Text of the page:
CRESWELL – If you’re familiar with Creswell, you’re familiar with maneuvering expertly through The Jog. If you’re visiting Creswell for the first time, The Jog can definitely be an intimidating part of your drive.
The Jog is what Mill Street to Front Street on Oregon Avenue is commonly called. This area in question is on both the City of Creswell and the Oregon Department of Transportation (ODOT)’s radar for necessary transportation improvement, but there simply isn’t money to fund the project at the moment.
“It basically is two intersections that are joined by – we call it The Jog but it’s more of a Z – and those two intersections are relatively close together. And what makes the intersection a little more interesting is that, not only is it close together, but there’s a railroad running right through almost the middle of one of the intersections,” said Vidal Francis, who is the area 5 manager for ODOT.
As The Jog is ODOT property since it is considered part of Highway 99, the City can only improve it with assistance from ODOT and funding through federal grants, for example. The most recent improvements to The Jog were completed about two years ago by ODOT in the form of updating sidewalks and ADA ramps more so on Front Street, according to Francis.
“We’ve done some (improvements), but there’s more to be done, and it’s taken time. If we had the money right now, we would complete all of the improvements on Front Street and Mill Street,” Francis said.
Francis said improving The Jog could be a “landmark opportunity for the City.”
To signify its importance, councilor Shelley Clark has been inviting stakeholders to join her on a walk through The Jog, showing how dangerous and nerve-racking walking those streets can be for pedestrians and how difficult it can be for those behind the wheel to navigate.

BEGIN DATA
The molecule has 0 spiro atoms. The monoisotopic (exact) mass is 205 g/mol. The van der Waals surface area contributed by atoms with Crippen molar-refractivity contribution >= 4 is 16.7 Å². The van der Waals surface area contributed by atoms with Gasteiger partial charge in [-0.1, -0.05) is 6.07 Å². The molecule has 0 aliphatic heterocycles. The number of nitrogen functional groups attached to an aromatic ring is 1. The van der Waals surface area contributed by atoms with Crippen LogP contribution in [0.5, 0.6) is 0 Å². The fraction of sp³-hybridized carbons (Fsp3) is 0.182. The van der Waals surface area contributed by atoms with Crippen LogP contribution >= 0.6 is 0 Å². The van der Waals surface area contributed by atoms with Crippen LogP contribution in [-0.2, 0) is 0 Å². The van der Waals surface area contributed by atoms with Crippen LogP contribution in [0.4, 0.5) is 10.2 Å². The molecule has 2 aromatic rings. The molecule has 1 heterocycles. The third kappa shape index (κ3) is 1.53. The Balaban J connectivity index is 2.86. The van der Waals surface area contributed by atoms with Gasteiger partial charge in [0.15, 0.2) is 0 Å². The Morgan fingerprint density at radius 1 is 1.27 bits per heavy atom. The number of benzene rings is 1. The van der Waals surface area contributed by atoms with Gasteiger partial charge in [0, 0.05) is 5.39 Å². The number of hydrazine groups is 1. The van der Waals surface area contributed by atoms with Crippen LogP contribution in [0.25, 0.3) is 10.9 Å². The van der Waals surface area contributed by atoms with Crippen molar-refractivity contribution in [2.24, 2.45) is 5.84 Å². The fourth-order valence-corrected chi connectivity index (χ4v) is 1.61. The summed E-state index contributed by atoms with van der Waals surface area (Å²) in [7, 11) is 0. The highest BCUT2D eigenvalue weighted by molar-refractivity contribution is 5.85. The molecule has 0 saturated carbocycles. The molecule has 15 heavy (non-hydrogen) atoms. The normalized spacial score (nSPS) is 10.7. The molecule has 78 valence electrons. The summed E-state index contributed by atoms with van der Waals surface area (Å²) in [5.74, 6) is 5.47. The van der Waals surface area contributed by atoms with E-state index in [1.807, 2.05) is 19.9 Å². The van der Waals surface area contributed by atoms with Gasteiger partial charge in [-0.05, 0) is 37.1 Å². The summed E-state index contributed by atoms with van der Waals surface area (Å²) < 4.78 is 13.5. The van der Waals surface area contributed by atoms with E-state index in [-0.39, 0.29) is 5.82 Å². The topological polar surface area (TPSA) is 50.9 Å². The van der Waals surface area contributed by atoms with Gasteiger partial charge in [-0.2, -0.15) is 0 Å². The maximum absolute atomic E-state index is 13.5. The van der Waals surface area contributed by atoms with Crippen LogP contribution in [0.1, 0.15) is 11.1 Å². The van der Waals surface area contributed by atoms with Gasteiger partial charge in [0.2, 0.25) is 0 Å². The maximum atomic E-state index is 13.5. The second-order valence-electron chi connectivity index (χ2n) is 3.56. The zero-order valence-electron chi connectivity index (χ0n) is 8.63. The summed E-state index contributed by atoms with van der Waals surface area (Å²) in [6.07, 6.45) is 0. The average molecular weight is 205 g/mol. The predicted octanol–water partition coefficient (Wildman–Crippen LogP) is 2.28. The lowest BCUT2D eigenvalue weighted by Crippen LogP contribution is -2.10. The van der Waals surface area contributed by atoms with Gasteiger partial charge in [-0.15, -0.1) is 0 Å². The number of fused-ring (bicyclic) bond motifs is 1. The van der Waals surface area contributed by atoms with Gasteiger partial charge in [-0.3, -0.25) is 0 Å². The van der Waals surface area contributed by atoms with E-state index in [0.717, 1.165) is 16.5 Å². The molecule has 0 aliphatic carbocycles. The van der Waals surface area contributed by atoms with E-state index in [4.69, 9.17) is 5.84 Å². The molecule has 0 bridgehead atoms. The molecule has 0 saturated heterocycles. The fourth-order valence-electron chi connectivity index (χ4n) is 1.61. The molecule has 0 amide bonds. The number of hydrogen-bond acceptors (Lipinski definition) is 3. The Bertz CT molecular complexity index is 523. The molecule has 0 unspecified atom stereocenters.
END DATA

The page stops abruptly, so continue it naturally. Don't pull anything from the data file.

“Councilor Clark has done a really great job at trying to bring attention to the intersections,” Francis said. “All of that brings what I would call ‘wholesome attention’ to The Jog so that other folks who have connections could reach out (and) then have various pots of money to see what we could come together (so) we could help try to fund something.”
Lane County commissioner Heather Buch and Representative Charlie Conrad recently joined Clark on a walk. Buch said The Jog still “needs a lot of work” but that “it’s challenging when you have a main street going through your town that you can’t control internally as a city.”
“It’s really the state agency that has jurisdiction on whether to do the work or not. In the meantime, they just keep touching it up as best they can, but it really needs investment by the state,” Buch said. “We’ve been working with how to elevate (the City of Creswell’s) application and the grant process of funding, and unfortunately, it doesn’t rise to the same level as many others because (the state is) really are looking at the (projects) that need the highest investment, and those are often those that have had deaths or major acccidents on them. What we’re trying to do is prevent those from happening in the first place.”
Conrad said once Creswell is able to update its transportation plan with data to show how much money the City needs, he will be able to ask for funding at the state level.
“I would love to be able to advocate for (Creswell) and hopefully got some money coming their way in the future legislative session,” Conrad said.
Clark said that ODOT equates a loss of life to $11.5 million, and the work she would like to see done on The Jog is roughly $12 million.
“The argument that I would make is that we’re talking about a half-a-million dollar (difference) to be able to save lives,” Clark said.
Buch urges those at the state level to consider Creswell’s improvement of The Jog as important, even though it hasn’t caused deaths or major injuries yet.
“Our local roads, much like county roads, continue to need investment. The Creswell project is a prime example of trying to prevent needless accidents and deaths on a road because it’s easy to envision with The Jog how that could happen, and how easily it could happen,” Buch said. “We don’t want to have the grid elevated just because we lost a citizen there. Preventative measures are often those cases that can have the most value in the future.”